MTU genset issues and record keeping
Last week one of our MTU trained engineers, Matt, headed out with his laptop, complete with DiaSys diagnostic software.
He was tasked with looking at a couple of MTU 20V4000G62 generator sets, which were having various problems with alarms, hunting and synchronisation.
Once Matt got onsite, he started to look at the hunting and synchronisation issues on the first set by connecting up the laptop to see what information there was from the MDEC.
This engine was started and with no load, the fuel pressure was shown as 900 bar.
As soon as load was put on the engine, the pressure dropped to 300 bar.
This drop in pressure will have resulted in the issues experienced by the end user, so Matt’s next job was to locate and rectify the cause of the pressure drop.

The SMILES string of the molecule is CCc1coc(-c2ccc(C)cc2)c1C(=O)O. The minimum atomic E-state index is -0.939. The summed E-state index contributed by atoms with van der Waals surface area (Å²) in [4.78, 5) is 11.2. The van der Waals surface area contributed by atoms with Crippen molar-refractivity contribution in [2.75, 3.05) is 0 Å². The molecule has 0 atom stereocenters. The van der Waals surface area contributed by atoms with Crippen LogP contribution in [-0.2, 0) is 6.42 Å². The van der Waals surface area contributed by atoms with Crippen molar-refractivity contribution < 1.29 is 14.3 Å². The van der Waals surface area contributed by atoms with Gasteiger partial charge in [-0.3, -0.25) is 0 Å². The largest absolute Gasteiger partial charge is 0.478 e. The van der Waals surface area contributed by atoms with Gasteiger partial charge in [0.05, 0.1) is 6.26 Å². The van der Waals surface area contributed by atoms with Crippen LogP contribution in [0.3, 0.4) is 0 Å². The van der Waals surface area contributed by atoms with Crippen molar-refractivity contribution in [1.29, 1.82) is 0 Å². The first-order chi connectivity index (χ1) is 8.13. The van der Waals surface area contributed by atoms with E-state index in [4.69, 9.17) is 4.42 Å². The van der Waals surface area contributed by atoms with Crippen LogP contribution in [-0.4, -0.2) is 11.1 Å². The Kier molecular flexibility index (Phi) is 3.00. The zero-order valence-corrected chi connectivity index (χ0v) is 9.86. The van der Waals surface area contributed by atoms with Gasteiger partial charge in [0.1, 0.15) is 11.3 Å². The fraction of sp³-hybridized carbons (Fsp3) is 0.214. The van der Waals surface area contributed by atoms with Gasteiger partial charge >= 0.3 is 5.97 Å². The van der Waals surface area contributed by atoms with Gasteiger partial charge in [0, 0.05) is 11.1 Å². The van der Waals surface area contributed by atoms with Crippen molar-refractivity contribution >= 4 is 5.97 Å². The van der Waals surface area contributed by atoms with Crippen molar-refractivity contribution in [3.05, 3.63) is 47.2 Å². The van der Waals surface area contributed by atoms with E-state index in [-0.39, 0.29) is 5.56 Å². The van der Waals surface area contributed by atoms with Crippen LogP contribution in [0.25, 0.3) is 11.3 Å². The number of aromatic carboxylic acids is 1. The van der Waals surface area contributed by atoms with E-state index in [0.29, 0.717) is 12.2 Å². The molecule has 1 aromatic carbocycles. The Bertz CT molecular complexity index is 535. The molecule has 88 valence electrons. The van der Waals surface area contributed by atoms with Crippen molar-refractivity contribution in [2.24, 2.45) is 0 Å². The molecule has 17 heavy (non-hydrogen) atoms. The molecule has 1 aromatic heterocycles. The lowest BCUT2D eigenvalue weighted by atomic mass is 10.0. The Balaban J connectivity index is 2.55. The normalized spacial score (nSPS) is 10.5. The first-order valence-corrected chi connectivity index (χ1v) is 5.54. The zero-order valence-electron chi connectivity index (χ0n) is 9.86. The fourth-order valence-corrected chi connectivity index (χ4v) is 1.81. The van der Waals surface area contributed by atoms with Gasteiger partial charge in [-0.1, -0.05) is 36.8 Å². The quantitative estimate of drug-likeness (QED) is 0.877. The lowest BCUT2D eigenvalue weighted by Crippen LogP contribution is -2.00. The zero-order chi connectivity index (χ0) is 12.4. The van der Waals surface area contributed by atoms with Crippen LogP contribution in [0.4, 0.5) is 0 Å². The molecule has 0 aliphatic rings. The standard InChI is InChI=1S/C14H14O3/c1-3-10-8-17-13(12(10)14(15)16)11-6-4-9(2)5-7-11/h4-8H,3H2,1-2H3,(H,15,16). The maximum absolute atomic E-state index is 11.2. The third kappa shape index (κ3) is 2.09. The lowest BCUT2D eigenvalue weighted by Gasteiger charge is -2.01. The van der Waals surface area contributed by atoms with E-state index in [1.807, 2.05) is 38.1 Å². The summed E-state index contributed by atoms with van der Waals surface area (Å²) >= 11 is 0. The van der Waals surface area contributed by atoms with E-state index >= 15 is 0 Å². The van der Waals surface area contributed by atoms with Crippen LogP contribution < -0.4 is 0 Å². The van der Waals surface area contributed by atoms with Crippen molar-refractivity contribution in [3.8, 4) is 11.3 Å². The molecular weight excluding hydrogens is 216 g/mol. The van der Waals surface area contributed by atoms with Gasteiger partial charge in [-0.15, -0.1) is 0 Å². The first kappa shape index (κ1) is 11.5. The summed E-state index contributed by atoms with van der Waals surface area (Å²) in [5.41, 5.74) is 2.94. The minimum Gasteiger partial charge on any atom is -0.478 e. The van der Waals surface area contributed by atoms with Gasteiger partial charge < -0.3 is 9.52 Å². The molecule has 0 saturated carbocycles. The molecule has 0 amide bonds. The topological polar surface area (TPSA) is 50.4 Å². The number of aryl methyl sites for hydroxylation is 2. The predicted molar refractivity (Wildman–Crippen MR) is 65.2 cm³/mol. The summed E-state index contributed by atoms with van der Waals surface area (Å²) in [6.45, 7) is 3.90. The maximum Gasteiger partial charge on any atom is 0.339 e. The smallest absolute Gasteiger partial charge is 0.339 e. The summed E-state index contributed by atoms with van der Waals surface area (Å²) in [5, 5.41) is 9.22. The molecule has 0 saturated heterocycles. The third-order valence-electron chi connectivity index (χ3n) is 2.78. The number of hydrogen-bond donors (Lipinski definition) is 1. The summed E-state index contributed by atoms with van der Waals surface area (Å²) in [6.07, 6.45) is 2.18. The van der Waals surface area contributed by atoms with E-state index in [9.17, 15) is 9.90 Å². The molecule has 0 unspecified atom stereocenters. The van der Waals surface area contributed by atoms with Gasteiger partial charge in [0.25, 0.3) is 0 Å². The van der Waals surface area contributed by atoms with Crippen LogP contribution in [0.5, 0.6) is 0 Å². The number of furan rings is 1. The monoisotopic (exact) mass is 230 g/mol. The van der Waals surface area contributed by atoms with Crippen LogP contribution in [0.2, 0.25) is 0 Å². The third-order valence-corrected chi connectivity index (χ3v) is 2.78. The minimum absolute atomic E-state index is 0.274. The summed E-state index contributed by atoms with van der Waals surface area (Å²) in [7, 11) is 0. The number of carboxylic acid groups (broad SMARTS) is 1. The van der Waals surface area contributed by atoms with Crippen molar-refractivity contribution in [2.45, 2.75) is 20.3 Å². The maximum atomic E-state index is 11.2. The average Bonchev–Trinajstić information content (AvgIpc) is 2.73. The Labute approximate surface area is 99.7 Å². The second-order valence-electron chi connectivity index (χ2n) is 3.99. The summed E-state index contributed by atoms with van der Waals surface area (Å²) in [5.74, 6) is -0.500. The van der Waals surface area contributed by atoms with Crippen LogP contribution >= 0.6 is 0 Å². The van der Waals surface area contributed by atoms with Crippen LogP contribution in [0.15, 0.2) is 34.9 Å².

Starting with basics, Matt asked when the fuel filters were last changed. To his surprise, there was NO record, and nobody knew when they’d been changed.
It’s not the first time we have come across this lack of record keeping, and I doubt it’ll be the last, but it is so fundamental that I thought it was worth reiterating.
Proper maintenance records on all work carried out on your engines – along with historical data – will tell a lot about what is going on, allowing prevention of expensive, costly downtime.
I don’t understand how people can have confidence in their critical engines if they have no idea of how it’s been looked after?